Laws and Judgements Regarding Women’s Rights in Bangladesh
This article has been written for laymen but for those who are aware of her rights as a citizen of Bangladesh.
Parliament makes a law, the Judiciary ( Department of Justice) interprets laws and says what the law is, and Executive Department enforces the law made by Parliament and Judiciary.
Whenever any law, civil or criminal, is made by Parliament it is applicable to both males and females regarding rights and liabilities without considering the male or female but to give an extra tier of protection to women there are few special criminal laws that are female gender-based laws.
- The Constitution of Bangladesh: Article 28 (2) of The Constitution of Bangladesh guarantees that Women shall have equal rights with men in all spheres of the State and of public life. And provides equal rights and opportunities for all citizens regardless of gender.
- The Dowry Prohibition Act, 2018: This act prohibits the giving, taking, or demanding of dowry in any form. Violators of the act can face imprisonment, fines, or both.
- The Women and Children Repression Prevention Act, 2000: This act addresses crimes related to violence against women and children, including rape, acid throwing, trafficking, and sexual harassment. It provides for severe punishment for offenders, including the death penalty in some cases.
- The Domestic Violence (Prevention and Protection) Act, 2010: This act defines domestic violence as any physical, sexual, emotional, or economic abuse committed by a family member against another family member. It provides protection and compensation for victims, as well as punishment for offenders.
- The Acid Crime Prevention Act, 2002: This act provides for severe punishment for offenders of acid attacks, including the death penalty in some cases. It also regulates the sale and distribution of acid.
- The Labor Act, 2006: This act prohibits discrimination against women in the workplace and provides for equal pay for equal work. It also mandates the provision of maternity leave and other benefits for women workers.
Supreme Court’s Landmark judgments on women’s rights:
- On sexual harassment: In 2009, the Court in Bangladesh National Women Lawyers’ Association (BNWLA) v Bangladesh identified the issue of sexual harassment at workplace and educational institutions.
Subsequently, in another writ petition by the same petitioner [(BNWLA v Bangladesh (2011)], the Court determined that sexual harassment outside workplaces and educational institutions must also be addressed.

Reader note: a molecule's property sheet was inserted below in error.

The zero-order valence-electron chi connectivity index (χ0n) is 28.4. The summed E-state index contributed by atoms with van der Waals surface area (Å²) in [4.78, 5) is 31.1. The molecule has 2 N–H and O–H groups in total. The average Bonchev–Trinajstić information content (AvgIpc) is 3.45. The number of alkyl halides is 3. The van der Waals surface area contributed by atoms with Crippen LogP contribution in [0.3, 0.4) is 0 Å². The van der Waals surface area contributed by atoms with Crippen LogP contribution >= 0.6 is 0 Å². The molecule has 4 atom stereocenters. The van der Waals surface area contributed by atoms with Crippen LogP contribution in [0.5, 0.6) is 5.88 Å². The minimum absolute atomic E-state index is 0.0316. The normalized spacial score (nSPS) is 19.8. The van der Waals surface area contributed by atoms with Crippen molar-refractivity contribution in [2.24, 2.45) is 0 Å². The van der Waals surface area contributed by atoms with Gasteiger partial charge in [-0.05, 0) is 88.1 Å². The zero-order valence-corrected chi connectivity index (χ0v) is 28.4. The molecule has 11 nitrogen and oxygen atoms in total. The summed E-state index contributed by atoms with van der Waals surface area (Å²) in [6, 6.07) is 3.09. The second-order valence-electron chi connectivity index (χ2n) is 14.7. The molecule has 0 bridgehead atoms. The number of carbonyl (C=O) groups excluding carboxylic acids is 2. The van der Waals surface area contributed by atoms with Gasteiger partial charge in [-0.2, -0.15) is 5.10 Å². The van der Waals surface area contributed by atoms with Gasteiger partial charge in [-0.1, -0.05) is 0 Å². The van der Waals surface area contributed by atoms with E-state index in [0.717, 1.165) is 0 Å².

Sexual harassment is when someone does something unwanted or unwelcome to another person, like following them or saying mean things. It is against the law and the government and schools have special rules to help protect people from it.
- On gender-based dress codes: In Advocate Md. Salahuddin Dolon v Government of Bangladesh and Others (2010), The Court held that such behavior was unacceptable and directed the Upazila Education Officer to apologize to the headmistress. It also directed the Upazila Education Officer to refrain from making any such remarks in the future.
- On Fatwa: Tayeeb Case: The Court’s decisions in these two cases set a precedent for the protection of women against fatwa-based punishments. These rulings made it clear that extrajudicial penalties such as those imposed by fatwa are unlawful and invalid, and that any coercion or undue influence used to execute such fatwas renders them null and void. They also established that any fatwa issued must be in accordance with existing laws and must be accepted voluntarily. The decisions of the Court have been instrumental in safeguarding the rights of women and ensuring that they are not subjected to cruel and degrading punishments in the name of religion.
- On the ‘two-finger’ test, BLAST: The High Court Division’s judgment was welcomed by the public and human rights activists, who lauded the court for taking a step towards ensuring justice for rape survivors. The judgment was also seen as a positive step towards eliminating the discrimination and stigma faced by rape survivors, who often do not report the crime due to fear of being subjected to the two-finger test. The judgment is seen as a landmark achievement in the fight against gender-based violence and discrimination in Bangladesh.
- On custodial rape: In State v Moinul Haque (2001), the Court held that in cases where a woman has been raped in police custody, the burden of proof regarding lack of consent shall shift to the accused. the Court ruled that the police officer in charge of the station shall be held responsible for custodial rape.
- On right to livelihood of sex workers: Bangladesh Society for Enforcement of Human Rights (BSEHR) v Bangladesh (2000), the Court held that the inmates of Nimtali brothels could not be arbitrarily evicted and subjected to degrading treatment in violation of their constitutional rights. The Court also determined that illegal trespassing into the brothels is also violative of the right to privacy of the inmates.
These laws reflect the government’s commitment to promoting and protecting women’s rights in Bangladesh. However, there is still much work to be done to ensure that these laws are fully implemented and enforced and that women in Bangladesh can enjoy their full rights and freedoms.
Nayem Hasan Ovi, Lawyer
Nayem Hasan & Associates